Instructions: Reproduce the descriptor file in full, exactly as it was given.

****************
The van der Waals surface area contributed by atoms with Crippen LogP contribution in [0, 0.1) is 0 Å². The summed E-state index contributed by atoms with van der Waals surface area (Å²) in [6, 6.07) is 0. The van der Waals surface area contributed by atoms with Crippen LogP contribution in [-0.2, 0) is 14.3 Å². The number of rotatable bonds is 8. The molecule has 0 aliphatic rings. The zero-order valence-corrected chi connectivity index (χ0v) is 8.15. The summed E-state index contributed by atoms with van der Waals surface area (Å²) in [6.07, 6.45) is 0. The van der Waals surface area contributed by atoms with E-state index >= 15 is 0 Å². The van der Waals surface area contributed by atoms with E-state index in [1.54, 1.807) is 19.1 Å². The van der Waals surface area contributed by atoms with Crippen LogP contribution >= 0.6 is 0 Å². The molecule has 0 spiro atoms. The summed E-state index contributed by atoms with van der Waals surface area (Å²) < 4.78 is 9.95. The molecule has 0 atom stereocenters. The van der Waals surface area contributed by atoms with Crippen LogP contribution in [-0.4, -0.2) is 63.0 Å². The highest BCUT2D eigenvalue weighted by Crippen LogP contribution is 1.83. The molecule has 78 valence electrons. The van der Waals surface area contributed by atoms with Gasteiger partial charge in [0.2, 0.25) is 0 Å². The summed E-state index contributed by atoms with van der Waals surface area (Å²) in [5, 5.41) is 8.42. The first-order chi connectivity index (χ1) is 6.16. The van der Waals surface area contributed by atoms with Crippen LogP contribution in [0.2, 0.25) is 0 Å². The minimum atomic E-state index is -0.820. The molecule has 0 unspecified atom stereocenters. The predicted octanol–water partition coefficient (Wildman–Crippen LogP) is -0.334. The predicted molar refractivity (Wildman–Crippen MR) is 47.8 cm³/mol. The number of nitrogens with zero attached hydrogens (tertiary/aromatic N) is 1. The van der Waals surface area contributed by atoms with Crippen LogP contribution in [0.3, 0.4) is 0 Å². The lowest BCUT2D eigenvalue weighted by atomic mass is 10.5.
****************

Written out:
The van der Waals surface area contributed by atoms with Crippen LogP contribution in [0, 0.1) is 0 Å². The summed E-state index contributed by atoms with van der Waals surface area (Å²) in [6, 6.07) is 0. The van der Waals surface area contributed by atoms with Crippen LogP contribution in [-0.2, 0) is 14.3 Å². The number of rotatable bonds is 8. The molecule has 0 aliphatic rings. The zero-order valence-corrected chi connectivity index (χ0v) is 8.15. The summed E-state index contributed by atoms with van der Waals surface area (Å²) in [6.07, 6.45) is 0. The van der Waals surface area contributed by atoms with E-state index >= 15 is 0 Å². The van der Waals surface area contributed by atoms with E-state index in [1.54, 1.807) is 19.1 Å². The van der Waals surface area contributed by atoms with Crippen LogP contribution >= 0.6 is 0 Å². The molecule has 0 spiro atoms. The summed E-state index contributed by atoms with van der Waals surface area (Å²) < 4.78 is 9.95. The molecule has 0 atom stereocenters. The van der Waals surface area contributed by atoms with Crippen LogP contribution in [-0.4, -0.2) is 63.0 Å². The highest BCUT2D eigenvalue weighted by Crippen LogP contribution is 1.83. The molecule has 78 valence electrons. The van der Waals surface area contributed by atoms with Gasteiger partial charge in [0.2, 0.25) is 0 Å². The summed E-state index contributed by atoms with van der Waals surface area (Å²) in [5, 5.41) is 8.42. The first-order chi connectivity index (χ1) is 6.16. The van der Waals surface area contributed by atoms with Crippen LogP contribution in [0.2, 0.25) is 0 Å². The minimum atomic E-state index is -0.820. The molecule has 0 unspecified atom stereocenters. The predicted octanol–water partition coefficient (Wildman–Crippen LogP) is -0.334. The predicted molar refractivity (Wildman–Crippen MR) is 47.8 cm³/mol. The number of nitrogens with zero attached hydrogens (tertiary/aromatic N) is 1. The van der Waals surface area contributed by atoms with Crippen LogP contribution in [0.3, 0.4) is 0 Å². The lowest BCUT2D eigenvalue weighted by atomic mass is 10.5.